A groundbreaking ceremony has been held for the mixed-use development at 757 and 838 W 79th Street in Auburn Gresham. The two-building project is located near the intersection with S Halsted Street and its construction is a major milestone as the first Invest South/West to come to fruition. Developers Evergreen Imagine were joined by the design team of Ross Barney Architects and Nia Architects along with other city representatives, including Mayor Lori Lightfoot, for the monumental moment.
Multiple years after the program’s announcement, the Auburn Gresham property will be the first of more than 10 projects proposed by the city to help alleviate the housing crisis and spur investment while filling empty lots. The now $48 million development received some of its initial funding earlier this year in the form of $18 million in Tax Increment Financing (TIF) along with $18 million in Low Income Housing Tax Credits, and $3 million from the state with the rest of the money coming from other sources.
Between the two buildings, the development will deliver 58 affordable units with monthly rental rates varying from $925 to $1,250 per month. The three-story building at 838 W 79th Street will hold 28 apartments made up of one-, two-, and three-bedroom layouts in the two-massing design. Clad in brick and metal panels, the ground floor will contain 28 vehicle parking spaces along with a 5,200-square-foot commercial space that will be occupied by AYO Foods, a West African grocery store.
The larger building at 757 W 79th Street will rise five stories and hold 30 apartments also made up of one-, two-, and three-bedroom options. Clad in metal panels with yellow accents around the balconies, the ground floor will contain a 3,300-square-foot commercial space occupied by KLEO Community Center and The Park Supper Club according to the city. Because the project is considered a Transit Oriented Development (TOD), there will only be 14 vehicle parking spaces at this location.
The two buildings join an array of other developments in the area including $11 million in streetscape improvements, a new $35 million Metra station, and other efforts to re-open grocery stores and provide better access to healthy foods. Invest South/West is investing over $1.4 billion into affordable housing which will have a massive positive effect on the city, and although a completion date wasn’t given, four additional projects in Englewood, Austin, Humboldt Park, and North Lawndale are expected to break ground this year as well.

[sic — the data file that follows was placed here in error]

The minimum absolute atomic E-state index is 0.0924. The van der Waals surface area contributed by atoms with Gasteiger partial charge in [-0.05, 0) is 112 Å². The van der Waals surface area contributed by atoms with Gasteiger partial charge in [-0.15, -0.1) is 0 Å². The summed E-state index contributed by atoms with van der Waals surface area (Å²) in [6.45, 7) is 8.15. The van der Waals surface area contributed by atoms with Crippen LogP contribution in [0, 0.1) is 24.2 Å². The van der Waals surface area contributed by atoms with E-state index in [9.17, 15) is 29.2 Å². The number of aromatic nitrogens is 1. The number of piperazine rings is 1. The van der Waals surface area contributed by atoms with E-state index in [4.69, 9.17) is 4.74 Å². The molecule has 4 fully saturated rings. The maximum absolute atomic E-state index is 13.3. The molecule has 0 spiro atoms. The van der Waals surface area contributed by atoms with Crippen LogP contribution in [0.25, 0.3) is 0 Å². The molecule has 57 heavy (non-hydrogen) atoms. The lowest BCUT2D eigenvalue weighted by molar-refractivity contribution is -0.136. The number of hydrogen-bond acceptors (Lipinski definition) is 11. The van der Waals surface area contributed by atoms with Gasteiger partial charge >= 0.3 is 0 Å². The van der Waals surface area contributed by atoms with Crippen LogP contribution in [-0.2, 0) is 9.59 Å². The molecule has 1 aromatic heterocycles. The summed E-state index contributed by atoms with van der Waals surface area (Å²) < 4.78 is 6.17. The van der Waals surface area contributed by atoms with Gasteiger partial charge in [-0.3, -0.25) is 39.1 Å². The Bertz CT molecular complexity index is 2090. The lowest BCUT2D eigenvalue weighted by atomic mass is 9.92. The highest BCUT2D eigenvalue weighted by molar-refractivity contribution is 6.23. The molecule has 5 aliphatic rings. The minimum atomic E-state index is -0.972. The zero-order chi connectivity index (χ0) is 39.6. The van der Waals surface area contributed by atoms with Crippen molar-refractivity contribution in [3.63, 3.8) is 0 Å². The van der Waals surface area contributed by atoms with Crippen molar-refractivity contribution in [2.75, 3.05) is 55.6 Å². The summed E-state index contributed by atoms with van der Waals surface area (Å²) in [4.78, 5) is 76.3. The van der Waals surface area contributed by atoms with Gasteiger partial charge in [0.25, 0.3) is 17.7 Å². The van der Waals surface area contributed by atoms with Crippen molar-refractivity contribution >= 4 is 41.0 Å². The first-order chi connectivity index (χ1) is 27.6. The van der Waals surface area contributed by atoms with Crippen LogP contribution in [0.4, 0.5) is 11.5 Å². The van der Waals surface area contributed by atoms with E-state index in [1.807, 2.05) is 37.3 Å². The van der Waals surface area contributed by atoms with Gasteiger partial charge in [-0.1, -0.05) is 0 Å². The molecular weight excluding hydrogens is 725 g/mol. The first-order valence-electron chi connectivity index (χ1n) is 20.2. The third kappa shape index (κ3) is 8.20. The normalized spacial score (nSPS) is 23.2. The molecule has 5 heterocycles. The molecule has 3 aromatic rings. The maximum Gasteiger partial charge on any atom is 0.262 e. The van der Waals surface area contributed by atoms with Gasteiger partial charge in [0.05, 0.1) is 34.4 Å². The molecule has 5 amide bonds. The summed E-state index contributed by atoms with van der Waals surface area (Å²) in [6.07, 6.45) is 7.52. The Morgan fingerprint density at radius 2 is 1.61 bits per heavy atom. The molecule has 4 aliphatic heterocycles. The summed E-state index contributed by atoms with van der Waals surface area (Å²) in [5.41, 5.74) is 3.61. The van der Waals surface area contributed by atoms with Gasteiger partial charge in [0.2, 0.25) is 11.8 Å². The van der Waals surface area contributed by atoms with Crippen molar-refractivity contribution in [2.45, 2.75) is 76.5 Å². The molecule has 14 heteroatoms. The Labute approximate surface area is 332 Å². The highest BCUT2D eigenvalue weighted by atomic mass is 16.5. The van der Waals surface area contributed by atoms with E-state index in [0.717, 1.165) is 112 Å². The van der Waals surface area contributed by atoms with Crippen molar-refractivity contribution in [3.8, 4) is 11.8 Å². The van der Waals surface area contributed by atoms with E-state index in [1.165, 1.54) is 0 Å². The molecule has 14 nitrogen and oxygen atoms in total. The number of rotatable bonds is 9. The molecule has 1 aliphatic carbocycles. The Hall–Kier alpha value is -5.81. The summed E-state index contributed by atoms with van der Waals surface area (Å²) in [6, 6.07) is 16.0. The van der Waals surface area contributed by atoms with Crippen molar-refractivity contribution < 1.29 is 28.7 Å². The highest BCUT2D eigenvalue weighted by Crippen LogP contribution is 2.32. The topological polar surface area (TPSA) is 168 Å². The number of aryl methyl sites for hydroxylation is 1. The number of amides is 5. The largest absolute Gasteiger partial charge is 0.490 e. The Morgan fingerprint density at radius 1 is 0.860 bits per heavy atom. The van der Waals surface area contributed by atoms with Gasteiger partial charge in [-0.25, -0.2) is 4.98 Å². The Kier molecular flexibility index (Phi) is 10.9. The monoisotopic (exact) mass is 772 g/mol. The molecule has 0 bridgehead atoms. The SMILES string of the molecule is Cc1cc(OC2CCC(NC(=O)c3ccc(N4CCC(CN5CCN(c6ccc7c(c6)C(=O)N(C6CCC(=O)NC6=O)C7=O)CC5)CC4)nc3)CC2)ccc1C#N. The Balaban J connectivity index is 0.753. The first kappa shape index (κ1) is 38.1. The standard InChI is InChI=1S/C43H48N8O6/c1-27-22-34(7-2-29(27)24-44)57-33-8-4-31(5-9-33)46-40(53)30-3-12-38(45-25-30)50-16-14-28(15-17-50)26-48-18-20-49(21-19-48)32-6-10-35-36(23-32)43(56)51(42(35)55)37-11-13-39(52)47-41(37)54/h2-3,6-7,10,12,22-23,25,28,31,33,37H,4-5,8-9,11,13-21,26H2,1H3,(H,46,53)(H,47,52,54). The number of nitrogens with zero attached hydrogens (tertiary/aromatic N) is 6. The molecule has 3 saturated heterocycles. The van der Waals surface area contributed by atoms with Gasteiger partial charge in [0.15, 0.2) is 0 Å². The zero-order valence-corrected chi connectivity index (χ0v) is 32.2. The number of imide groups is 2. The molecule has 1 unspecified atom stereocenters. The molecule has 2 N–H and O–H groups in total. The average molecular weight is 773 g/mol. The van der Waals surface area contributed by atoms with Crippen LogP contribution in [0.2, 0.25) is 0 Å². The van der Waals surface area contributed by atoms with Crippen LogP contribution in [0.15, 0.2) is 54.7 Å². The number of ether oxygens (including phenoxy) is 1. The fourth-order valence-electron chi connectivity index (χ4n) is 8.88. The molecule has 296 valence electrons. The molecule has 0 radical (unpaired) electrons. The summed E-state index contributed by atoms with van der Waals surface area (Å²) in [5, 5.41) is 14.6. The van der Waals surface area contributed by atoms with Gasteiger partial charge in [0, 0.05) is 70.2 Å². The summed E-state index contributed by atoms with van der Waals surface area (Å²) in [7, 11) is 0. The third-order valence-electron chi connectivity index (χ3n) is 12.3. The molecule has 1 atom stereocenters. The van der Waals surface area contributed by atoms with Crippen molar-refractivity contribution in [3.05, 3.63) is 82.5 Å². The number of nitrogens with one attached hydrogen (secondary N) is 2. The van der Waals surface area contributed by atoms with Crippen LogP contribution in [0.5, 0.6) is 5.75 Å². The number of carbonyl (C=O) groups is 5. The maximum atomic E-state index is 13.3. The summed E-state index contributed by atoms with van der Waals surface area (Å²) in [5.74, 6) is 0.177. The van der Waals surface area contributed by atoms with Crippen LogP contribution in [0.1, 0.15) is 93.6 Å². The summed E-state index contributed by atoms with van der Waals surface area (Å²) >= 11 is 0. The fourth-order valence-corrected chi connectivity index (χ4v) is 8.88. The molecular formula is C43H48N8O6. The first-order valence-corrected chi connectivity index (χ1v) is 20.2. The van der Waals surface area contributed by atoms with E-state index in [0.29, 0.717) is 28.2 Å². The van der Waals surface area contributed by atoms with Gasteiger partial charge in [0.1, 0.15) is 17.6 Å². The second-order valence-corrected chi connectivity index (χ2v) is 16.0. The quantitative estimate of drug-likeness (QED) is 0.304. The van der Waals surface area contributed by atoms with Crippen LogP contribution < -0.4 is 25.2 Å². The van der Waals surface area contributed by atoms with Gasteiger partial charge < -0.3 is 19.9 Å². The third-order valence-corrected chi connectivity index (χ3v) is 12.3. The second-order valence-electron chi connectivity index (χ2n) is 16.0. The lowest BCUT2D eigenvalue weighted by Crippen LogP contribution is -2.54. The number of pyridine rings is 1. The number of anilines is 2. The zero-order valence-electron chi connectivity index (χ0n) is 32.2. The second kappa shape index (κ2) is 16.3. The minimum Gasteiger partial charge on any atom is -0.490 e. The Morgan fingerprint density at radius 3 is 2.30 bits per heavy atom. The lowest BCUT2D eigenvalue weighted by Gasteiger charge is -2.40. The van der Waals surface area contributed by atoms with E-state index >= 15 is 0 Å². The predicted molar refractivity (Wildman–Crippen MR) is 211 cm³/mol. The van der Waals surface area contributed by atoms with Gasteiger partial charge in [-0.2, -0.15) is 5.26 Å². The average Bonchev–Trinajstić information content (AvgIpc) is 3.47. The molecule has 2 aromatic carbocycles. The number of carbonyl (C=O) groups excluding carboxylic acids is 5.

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It’s a shame that so many south side intersections have devolved into suburban retail. Hopefully this spurs significant private development.
Honestly, it’s much worse than suburban retail in much of the city because it lacks the variety and it’s car centric and sprawling.
This project, built to the sidewalk with ground floor retail, is a ray of hope. Maybe Chicago is finally turning the corner and bringing back urban buildings back to the South and West side. It often astonishes me that Chicago is still here in spite of itself. What is currently exists on the South and West sides is the result of red-lining, real estate vultures stoking the racism of the white people who lived there to the point that they would abandon houses in the middle of the night (and then tell me that “those people” ruined the neighborhood – so sick of hearing that from the people who actually devastated the neighborhood), slumlord scum snapping up apartment buildings and milking buildings for rent and providing ZERO maintenance while paying off building inspectors, Federally subsidized car use, the false vision of suburban nirvana, a sizable chunk of the members of the police and fire departments who saw (see) black people as a group to contain rather than serve and protect, and brutalize if they didn’t stay out of places like Mt. Greenwood . . . mix all together from about 1958 to now, and what is left is the lowest real estate life form – the strip mall. It’s a miracle that there is one stone on top of another.
This is a very cerebral post and well articulated.
There are parts of the south-side and Englewood in particular that look like rural Mississippi which is a tragedy. So much historic architecture has been obliterated throughout the neighborhoods. Hopefully investments continue to materialize and major south-side corridors can become vibrant, walkable destinations again. Bronzville’s slow but steady transformation is encouraging to see.
Sounds like a scam to me……Are they the ones receiving $39 million from the city to build a $43 million asset? Which they’ll use to mortgage the property upon completion? Then walk away with the cash-out money, most of it from the city? $4 million from them, $39 million from Lightfoot, all of it cashed-out to themselves? Then ride things for a year or a few, either sell the property, or return it to the lender, and keep the money?